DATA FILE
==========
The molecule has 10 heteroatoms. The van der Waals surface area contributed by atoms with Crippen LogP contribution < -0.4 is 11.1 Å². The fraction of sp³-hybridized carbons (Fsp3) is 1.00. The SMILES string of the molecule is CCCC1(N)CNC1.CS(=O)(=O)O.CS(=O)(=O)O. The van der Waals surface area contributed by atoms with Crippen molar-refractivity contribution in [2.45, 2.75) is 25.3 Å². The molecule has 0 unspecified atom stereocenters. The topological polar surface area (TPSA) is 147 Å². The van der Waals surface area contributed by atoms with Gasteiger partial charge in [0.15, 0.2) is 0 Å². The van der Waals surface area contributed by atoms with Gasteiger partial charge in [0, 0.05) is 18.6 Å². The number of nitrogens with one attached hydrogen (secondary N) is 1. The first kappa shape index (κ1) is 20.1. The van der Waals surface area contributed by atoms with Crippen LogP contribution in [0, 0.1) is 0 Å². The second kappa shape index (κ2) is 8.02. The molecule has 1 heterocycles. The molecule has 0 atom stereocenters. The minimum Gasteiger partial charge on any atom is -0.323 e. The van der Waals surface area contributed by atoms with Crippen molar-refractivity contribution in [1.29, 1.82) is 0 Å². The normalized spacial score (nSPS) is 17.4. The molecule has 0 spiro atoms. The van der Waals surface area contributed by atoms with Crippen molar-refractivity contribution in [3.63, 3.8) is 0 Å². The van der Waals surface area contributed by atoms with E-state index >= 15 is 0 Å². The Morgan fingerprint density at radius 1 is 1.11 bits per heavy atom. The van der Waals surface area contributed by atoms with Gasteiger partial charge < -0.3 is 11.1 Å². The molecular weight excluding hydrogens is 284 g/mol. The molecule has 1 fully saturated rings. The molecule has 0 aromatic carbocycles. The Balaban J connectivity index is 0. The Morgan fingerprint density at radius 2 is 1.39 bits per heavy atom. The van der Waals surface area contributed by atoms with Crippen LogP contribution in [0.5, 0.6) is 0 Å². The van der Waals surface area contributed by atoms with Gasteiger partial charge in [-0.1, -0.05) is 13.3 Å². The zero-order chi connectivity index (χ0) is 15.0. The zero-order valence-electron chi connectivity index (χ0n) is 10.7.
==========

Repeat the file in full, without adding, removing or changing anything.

The molecule has 10 heteroatoms. The van der Waals surface area contributed by atoms with Crippen LogP contribution < -0.4 is 11.1 Å². The fraction of sp³-hybridized carbons (Fsp3) is 1.00. The SMILES string of the molecule is CCCC1(N)CNC1.CS(=O)(=O)O.CS(=O)(=O)O. The van der Waals surface area contributed by atoms with Crippen molar-refractivity contribution in [2.45, 2.75) is 25.3 Å². The molecule has 0 unspecified atom stereocenters. The topological polar surface area (TPSA) is 147 Å². The van der Waals surface area contributed by atoms with Gasteiger partial charge in [0.15, 0.2) is 0 Å². The van der Waals surface area contributed by atoms with Gasteiger partial charge in [0, 0.05) is 18.6 Å². The number of nitrogens with one attached hydrogen (secondary N) is 1. The first kappa shape index (κ1) is 20.1. The van der Waals surface area contributed by atoms with Crippen LogP contribution in [0, 0.1) is 0 Å². The second kappa shape index (κ2) is 8.02. The molecule has 1 heterocycles. The molecule has 0 atom stereocenters. The minimum Gasteiger partial charge on any atom is -0.323 e. The van der Waals surface area contributed by atoms with Crippen molar-refractivity contribution in [1.29, 1.82) is 0 Å². The normalized spacial score (nSPS) is 17.4. The molecule has 0 spiro atoms. The van der Waals surface area contributed by atoms with Crippen molar-refractivity contribution in [3.63, 3.8) is 0 Å². The van der Waals surface area contributed by atoms with E-state index >= 15 is 0 Å². The Morgan fingerprint density at radius 1 is 1.11 bits per heavy atom. The van der Waals surface area contributed by atoms with Gasteiger partial charge < -0.3 is 11.1 Å². The molecular weight excluding hydrogens is 284 g/mol. The molecule has 1 fully saturated rings. The molecule has 0 aromatic carbocycles. The Balaban J connectivity index is 0. The Morgan fingerprint density at radius 2 is 1.39 bits per heavy atom. The van der Waals surface area contributed by atoms with Crippen LogP contribution in [0.5, 0.6) is 0 Å². The van der Waals surface area contributed by atoms with Gasteiger partial charge in [-0.1, -0.05) is 13.3 Å². The zero-order chi connectivity index (χ0) is 15.0. The zero-order valence-electron chi connectivity index (χ0n) is 10.7.